Caring for your mind in a turbulent world
Events of the last few years have us talking about mental health more than ever before, but finding the best way to care for your own mental wellbeing is complex and different for each individual. While researching how to best care for myself and my loved ones, this is what I have learnt.
Understand where anxiety comes from
It should come as a surprise to no one that people experiencing poverty, food insecurity and unstable living arrangements are more likely to suffer from mental health conditions such as depression, anxiety and psychosis, and there is a growing body of research that proves this.
In the US, healthcare professionals have labelled these factors “social determinants of health”, and they include socioeconomic status, education, physical environment, employment, social support networks and access to health care. Having a secure home, eating a healthy diet, exercising, spending time in green spaces, and having enough money to pay for necessities contribute to a happier life, healthier life, but unfortunately the distribution of these benefits is hugely unequal around the world. Moreover, global living standards are getting worse, not better.
As well as living standards, there is evidence that trauma experienced by our ancestors, even going back many centuries, has an impact on our physical and mental health today. Professor Michael J Halloran explains how traumatic events like slavery and the Holocaust continue to be felt for generations: “a syndrome which occurs when a group has been subject to an unbearable event or experience thereby undermining their sense of group identity, values, meaning and purpose… and is manifest in symptoms of hopelessness, despair and anxiety (notably, among Indigenous people subject to colonization and genocide and Holocaust survivors).”
Scientists researching epigenetics believe that parents’ emotional trauma can actually alter the genetic make-up of their children, leading to biological changes that affect not just mental health, but can cause conditions like obesity and diabetes too.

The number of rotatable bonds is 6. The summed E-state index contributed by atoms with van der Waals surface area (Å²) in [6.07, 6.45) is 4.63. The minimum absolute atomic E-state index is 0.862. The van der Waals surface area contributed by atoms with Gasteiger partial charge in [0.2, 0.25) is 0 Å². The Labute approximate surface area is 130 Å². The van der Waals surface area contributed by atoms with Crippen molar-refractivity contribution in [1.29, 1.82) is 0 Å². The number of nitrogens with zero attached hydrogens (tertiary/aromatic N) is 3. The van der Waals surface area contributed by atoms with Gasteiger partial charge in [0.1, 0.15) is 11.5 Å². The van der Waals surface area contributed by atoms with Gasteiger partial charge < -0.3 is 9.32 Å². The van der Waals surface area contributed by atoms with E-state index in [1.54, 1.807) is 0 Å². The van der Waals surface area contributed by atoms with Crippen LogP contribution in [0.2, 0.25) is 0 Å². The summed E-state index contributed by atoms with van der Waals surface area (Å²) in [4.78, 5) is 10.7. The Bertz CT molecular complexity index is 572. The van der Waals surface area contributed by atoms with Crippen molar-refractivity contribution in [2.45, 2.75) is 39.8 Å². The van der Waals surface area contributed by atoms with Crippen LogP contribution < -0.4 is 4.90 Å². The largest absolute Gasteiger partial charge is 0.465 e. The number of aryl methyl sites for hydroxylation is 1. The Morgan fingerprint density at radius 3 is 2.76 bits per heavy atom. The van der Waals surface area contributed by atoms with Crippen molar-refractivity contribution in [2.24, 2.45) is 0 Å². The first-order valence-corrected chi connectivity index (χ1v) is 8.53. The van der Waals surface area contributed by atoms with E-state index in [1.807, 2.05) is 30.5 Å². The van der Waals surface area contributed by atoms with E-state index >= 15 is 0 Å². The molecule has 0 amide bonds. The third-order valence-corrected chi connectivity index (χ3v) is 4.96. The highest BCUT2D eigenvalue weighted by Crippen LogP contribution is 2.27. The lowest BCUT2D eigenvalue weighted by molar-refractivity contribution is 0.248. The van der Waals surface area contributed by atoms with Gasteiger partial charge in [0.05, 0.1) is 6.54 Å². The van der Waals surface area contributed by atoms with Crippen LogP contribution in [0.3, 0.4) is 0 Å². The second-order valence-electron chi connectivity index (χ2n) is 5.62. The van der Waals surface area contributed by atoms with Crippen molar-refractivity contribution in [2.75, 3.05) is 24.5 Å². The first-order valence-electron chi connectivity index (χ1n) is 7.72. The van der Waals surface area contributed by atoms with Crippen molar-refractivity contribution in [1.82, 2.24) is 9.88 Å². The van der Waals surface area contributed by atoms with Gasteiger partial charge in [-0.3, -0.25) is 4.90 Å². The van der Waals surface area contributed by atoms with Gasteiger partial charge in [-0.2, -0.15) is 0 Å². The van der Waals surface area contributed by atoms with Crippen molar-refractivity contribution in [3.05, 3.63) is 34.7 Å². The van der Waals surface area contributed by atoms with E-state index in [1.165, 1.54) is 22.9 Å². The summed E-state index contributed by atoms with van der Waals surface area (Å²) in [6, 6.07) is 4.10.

Dr Nicole LePera says that having “emotionally immature” parents has long-lasting effects on children that remain into adulthood. “Being raised by emotionally immature parents sets us up for a lifetime of believing our role is to perform, achieve, or be responsible for other people’s emotions.” Parents who don’t demonstrate affection – whether through attention, hugs or saying “I love you” can lead children to believe they need to look after their parents’ emotions, along with the urge to want to fix other people’s problems too, often sacrificing their own needs and feeling anxiety and frustration when this doesn’t work.
There are of course many more factors, but understanding where our mental anguish comes from – rather than trying to rectify it – is the first step towards feeling better about ourselves. LePera notes: “The truth is your parents might never understand you, may never understand how childhood impacted you, or may never approve of you in the way you’re seeking. The gift of adulthood is: no longer looking for people to give what they’re not capable of giving.”